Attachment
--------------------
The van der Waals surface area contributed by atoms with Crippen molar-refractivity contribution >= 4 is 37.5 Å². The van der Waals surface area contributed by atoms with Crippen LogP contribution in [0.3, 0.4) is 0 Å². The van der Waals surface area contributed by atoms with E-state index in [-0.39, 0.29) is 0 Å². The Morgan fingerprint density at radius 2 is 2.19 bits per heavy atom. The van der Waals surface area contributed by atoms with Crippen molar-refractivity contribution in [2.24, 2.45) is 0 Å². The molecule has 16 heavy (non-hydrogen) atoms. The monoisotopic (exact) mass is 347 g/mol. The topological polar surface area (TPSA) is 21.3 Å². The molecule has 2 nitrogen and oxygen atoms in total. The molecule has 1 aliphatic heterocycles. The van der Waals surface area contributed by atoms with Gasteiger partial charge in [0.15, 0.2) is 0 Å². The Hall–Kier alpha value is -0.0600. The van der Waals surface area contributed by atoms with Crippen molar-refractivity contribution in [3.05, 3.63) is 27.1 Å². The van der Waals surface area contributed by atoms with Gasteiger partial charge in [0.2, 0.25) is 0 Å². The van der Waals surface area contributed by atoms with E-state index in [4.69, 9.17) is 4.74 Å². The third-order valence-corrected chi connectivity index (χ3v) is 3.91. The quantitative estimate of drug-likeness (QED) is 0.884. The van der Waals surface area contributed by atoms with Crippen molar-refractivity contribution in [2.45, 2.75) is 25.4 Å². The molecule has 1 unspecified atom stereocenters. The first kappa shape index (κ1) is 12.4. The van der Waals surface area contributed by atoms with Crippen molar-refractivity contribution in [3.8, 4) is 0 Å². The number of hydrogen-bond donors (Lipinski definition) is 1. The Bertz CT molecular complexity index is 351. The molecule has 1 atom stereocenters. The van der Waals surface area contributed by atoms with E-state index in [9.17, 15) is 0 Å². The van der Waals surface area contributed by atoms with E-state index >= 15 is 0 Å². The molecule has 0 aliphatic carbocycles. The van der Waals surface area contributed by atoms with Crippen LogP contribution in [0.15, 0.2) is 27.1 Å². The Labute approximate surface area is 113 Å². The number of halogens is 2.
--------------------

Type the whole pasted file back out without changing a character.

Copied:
The van der Waals surface area contributed by atoms with Crippen molar-refractivity contribution >= 4 is 37.5 Å². The van der Waals surface area contributed by atoms with Crippen LogP contribution in [0.3, 0.4) is 0 Å². The van der Waals surface area contributed by atoms with E-state index in [-0.39, 0.29) is 0 Å². The Morgan fingerprint density at radius 2 is 2.19 bits per heavy atom. The van der Waals surface area contributed by atoms with Crippen molar-refractivity contribution in [2.24, 2.45) is 0 Å². The molecule has 16 heavy (non-hydrogen) atoms. The monoisotopic (exact) mass is 347 g/mol. The topological polar surface area (TPSA) is 21.3 Å². The molecule has 2 nitrogen and oxygen atoms in total. The molecule has 1 aliphatic heterocycles. The van der Waals surface area contributed by atoms with Gasteiger partial charge in [0.15, 0.2) is 0 Å². The Hall–Kier alpha value is -0.0600. The van der Waals surface area contributed by atoms with Crippen molar-refractivity contribution in [3.05, 3.63) is 27.1 Å². The van der Waals surface area contributed by atoms with Gasteiger partial charge in [0.2, 0.25) is 0 Å². The van der Waals surface area contributed by atoms with E-state index in [4.69, 9.17) is 4.74 Å². The third-order valence-corrected chi connectivity index (χ3v) is 3.91. The quantitative estimate of drug-likeness (QED) is 0.884. The van der Waals surface area contributed by atoms with Crippen molar-refractivity contribution in [2.45, 2.75) is 25.4 Å². The molecule has 1 unspecified atom stereocenters. The first kappa shape index (κ1) is 12.4. The van der Waals surface area contributed by atoms with Crippen molar-refractivity contribution in [3.8, 4) is 0 Å². The number of hydrogen-bond donors (Lipinski definition) is 1. The Bertz CT molecular complexity index is 351. The molecule has 1 atom stereocenters. The van der Waals surface area contributed by atoms with E-state index in [9.17, 15) is 0 Å². The van der Waals surface area contributed by atoms with E-state index >= 15 is 0 Å². The molecule has 0 aliphatic carbocycles. The van der Waals surface area contributed by atoms with Crippen LogP contribution in [0.15, 0.2) is 27.1 Å². The Labute approximate surface area is 113 Å². The number of halogens is 2.